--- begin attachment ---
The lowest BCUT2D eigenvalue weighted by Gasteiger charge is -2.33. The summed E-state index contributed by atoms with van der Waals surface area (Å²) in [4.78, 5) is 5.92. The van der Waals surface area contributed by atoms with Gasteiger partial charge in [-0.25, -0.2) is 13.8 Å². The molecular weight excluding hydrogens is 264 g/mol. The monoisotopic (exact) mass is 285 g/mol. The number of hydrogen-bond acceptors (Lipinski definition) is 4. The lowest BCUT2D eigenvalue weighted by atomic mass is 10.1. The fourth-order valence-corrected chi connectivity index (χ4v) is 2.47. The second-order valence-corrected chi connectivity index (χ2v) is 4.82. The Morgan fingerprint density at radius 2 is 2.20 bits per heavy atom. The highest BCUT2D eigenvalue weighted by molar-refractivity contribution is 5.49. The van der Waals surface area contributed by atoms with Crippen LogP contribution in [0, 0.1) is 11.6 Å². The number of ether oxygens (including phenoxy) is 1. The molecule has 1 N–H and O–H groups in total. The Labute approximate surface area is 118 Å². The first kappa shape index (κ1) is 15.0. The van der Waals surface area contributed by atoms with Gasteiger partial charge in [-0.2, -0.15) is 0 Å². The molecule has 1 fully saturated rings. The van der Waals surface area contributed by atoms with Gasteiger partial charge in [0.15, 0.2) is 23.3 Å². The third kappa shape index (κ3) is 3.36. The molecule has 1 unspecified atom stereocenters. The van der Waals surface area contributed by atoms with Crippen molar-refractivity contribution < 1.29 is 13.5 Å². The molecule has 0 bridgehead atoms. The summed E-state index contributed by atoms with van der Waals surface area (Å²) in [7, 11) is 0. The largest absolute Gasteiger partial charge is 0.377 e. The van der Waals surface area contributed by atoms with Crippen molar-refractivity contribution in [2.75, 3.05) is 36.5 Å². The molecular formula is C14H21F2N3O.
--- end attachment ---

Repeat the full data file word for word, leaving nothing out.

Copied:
The lowest BCUT2D eigenvalue weighted by Gasteiger charge is -2.33. The summed E-state index contributed by atoms with van der Waals surface area (Å²) in [4.78, 5) is 5.92. The van der Waals surface area contributed by atoms with Gasteiger partial charge in [-0.25, -0.2) is 13.8 Å². The molecular weight excluding hydrogens is 264 g/mol. The monoisotopic (exact) mass is 285 g/mol. The number of hydrogen-bond acceptors (Lipinski definition) is 4. The lowest BCUT2D eigenvalue weighted by atomic mass is 10.1. The fourth-order valence-corrected chi connectivity index (χ4v) is 2.47. The second-order valence-corrected chi connectivity index (χ2v) is 4.82. The Morgan fingerprint density at radius 2 is 2.20 bits per heavy atom. The highest BCUT2D eigenvalue weighted by molar-refractivity contribution is 5.49. The van der Waals surface area contributed by atoms with Crippen LogP contribution in [0, 0.1) is 11.6 Å². The number of ether oxygens (including phenoxy) is 1. The molecule has 1 N–H and O–H groups in total. The Labute approximate surface area is 118 Å². The first kappa shape index (κ1) is 15.0. The van der Waals surface area contributed by atoms with Gasteiger partial charge in [-0.2, -0.15) is 0 Å². The molecule has 1 fully saturated rings. The van der Waals surface area contributed by atoms with Gasteiger partial charge in [0.15, 0.2) is 23.3 Å². The third kappa shape index (κ3) is 3.36. The molecule has 1 unspecified atom stereocenters. The van der Waals surface area contributed by atoms with Crippen molar-refractivity contribution < 1.29 is 13.5 Å². The molecule has 0 bridgehead atoms. The summed E-state index contributed by atoms with van der Waals surface area (Å²) in [7, 11) is 0. The largest absolute Gasteiger partial charge is 0.377 e. The van der Waals surface area contributed by atoms with Crippen molar-refractivity contribution in [2.75, 3.05) is 36.5 Å². The molecular formula is C14H21F2N3O.